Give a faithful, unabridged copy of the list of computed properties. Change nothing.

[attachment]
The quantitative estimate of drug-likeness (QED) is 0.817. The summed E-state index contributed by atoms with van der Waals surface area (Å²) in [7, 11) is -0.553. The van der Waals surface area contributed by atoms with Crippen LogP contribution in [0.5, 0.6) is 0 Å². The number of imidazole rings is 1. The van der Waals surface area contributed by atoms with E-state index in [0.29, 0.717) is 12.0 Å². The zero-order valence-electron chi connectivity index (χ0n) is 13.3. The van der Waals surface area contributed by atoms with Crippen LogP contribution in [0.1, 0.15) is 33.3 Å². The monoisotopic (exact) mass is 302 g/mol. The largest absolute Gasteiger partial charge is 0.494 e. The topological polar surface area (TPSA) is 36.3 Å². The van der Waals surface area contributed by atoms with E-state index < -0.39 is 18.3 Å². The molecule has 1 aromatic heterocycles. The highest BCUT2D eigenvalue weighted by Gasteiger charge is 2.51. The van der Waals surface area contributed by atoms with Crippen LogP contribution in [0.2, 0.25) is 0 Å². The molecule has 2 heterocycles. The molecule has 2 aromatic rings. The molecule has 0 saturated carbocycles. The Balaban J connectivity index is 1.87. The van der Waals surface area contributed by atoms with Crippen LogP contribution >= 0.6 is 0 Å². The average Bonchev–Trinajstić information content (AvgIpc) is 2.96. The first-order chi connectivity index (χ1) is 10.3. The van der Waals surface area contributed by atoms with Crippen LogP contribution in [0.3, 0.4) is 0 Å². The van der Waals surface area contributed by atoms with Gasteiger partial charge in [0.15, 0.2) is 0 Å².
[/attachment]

The quantitative estimate of drug-likeness (QED) is 0.817. The summed E-state index contributed by atoms with van der Waals surface area (Å²) in [7, 11) is -0.553. The van der Waals surface area contributed by atoms with Crippen LogP contribution in [0.5, 0.6) is 0 Å². The number of imidazole rings is 1. The van der Waals surface area contributed by atoms with E-state index in [0.29, 0.717) is 12.0 Å². The zero-order valence-electron chi connectivity index (χ0n) is 13.3. The van der Waals surface area contributed by atoms with Crippen LogP contribution in [0.1, 0.15) is 33.3 Å². The monoisotopic (exact) mass is 302 g/mol. The largest absolute Gasteiger partial charge is 0.494 e. The topological polar surface area (TPSA) is 36.3 Å². The van der Waals surface area contributed by atoms with E-state index < -0.39 is 18.3 Å². The molecule has 1 aromatic heterocycles. The highest BCUT2D eigenvalue weighted by Gasteiger charge is 2.51. The van der Waals surface area contributed by atoms with Crippen LogP contribution in [0.2, 0.25) is 0 Å². The molecule has 2 heterocycles. The molecule has 2 aromatic rings. The molecule has 0 saturated carbocycles. The Balaban J connectivity index is 1.87. The van der Waals surface area contributed by atoms with Crippen LogP contribution >= 0.6 is 0 Å². The average Bonchev–Trinajstić information content (AvgIpc) is 2.96. The first-order chi connectivity index (χ1) is 10.3. The van der Waals surface area contributed by atoms with Crippen LogP contribution in [0.3, 0.4) is 0 Å². The van der Waals surface area contributed by atoms with Gasteiger partial charge in [0.15, 0.2) is 0 Å².